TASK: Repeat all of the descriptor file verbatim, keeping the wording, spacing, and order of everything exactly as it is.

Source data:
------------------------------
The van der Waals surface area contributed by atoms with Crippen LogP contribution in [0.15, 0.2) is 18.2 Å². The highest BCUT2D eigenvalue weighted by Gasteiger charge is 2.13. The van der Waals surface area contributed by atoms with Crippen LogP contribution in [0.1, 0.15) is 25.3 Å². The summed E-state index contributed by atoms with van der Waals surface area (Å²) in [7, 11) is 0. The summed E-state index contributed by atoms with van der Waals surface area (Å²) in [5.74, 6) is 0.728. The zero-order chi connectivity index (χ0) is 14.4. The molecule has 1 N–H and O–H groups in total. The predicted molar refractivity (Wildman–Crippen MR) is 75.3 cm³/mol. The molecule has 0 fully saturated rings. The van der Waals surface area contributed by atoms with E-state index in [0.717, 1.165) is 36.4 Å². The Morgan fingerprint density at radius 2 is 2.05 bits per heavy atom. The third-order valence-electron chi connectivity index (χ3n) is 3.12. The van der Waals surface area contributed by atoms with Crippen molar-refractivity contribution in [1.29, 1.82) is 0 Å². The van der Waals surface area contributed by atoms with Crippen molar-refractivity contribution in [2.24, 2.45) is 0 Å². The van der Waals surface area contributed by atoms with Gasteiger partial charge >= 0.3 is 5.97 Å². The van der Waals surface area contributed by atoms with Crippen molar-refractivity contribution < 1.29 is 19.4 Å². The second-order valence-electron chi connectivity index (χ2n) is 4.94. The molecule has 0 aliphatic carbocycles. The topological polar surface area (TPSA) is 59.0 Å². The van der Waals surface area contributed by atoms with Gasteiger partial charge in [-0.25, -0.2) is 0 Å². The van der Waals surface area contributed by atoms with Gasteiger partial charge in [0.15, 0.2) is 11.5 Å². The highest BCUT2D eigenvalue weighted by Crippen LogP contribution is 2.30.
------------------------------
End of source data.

The van der Waals surface area contributed by atoms with Crippen LogP contribution in [0.15, 0.2) is 18.2 Å². The highest BCUT2D eigenvalue weighted by Gasteiger charge is 2.13. The van der Waals surface area contributed by atoms with Crippen LogP contribution in [0.1, 0.15) is 25.3 Å². The summed E-state index contributed by atoms with van der Waals surface area (Å²) in [7, 11) is 0. The summed E-state index contributed by atoms with van der Waals surface area (Å²) in [5.74, 6) is 0.728. The zero-order chi connectivity index (χ0) is 14.4. The molecule has 1 N–H and O–H groups in total. The predicted molar refractivity (Wildman–Crippen MR) is 75.3 cm³/mol. The molecule has 0 fully saturated rings. The van der Waals surface area contributed by atoms with E-state index in [0.717, 1.165) is 36.4 Å². The Morgan fingerprint density at radius 2 is 2.05 bits per heavy atom. The third-order valence-electron chi connectivity index (χ3n) is 3.12. The van der Waals surface area contributed by atoms with Crippen molar-refractivity contribution in [1.29, 1.82) is 0 Å². The van der Waals surface area contributed by atoms with Crippen molar-refractivity contribution in [2.24, 2.45) is 0 Å². The van der Waals surface area contributed by atoms with Gasteiger partial charge >= 0.3 is 5.97 Å². The van der Waals surface area contributed by atoms with Crippen molar-refractivity contribution < 1.29 is 19.4 Å². The second-order valence-electron chi connectivity index (χ2n) is 4.94. The molecule has 0 aliphatic carbocycles. The topological polar surface area (TPSA) is 59.0 Å². The van der Waals surface area contributed by atoms with Gasteiger partial charge in [-0.25, -0.2) is 0 Å². The van der Waals surface area contributed by atoms with Gasteiger partial charge in [0.15, 0.2) is 11.5 Å². The highest BCUT2D eigenvalue weighted by Crippen LogP contribution is 2.30.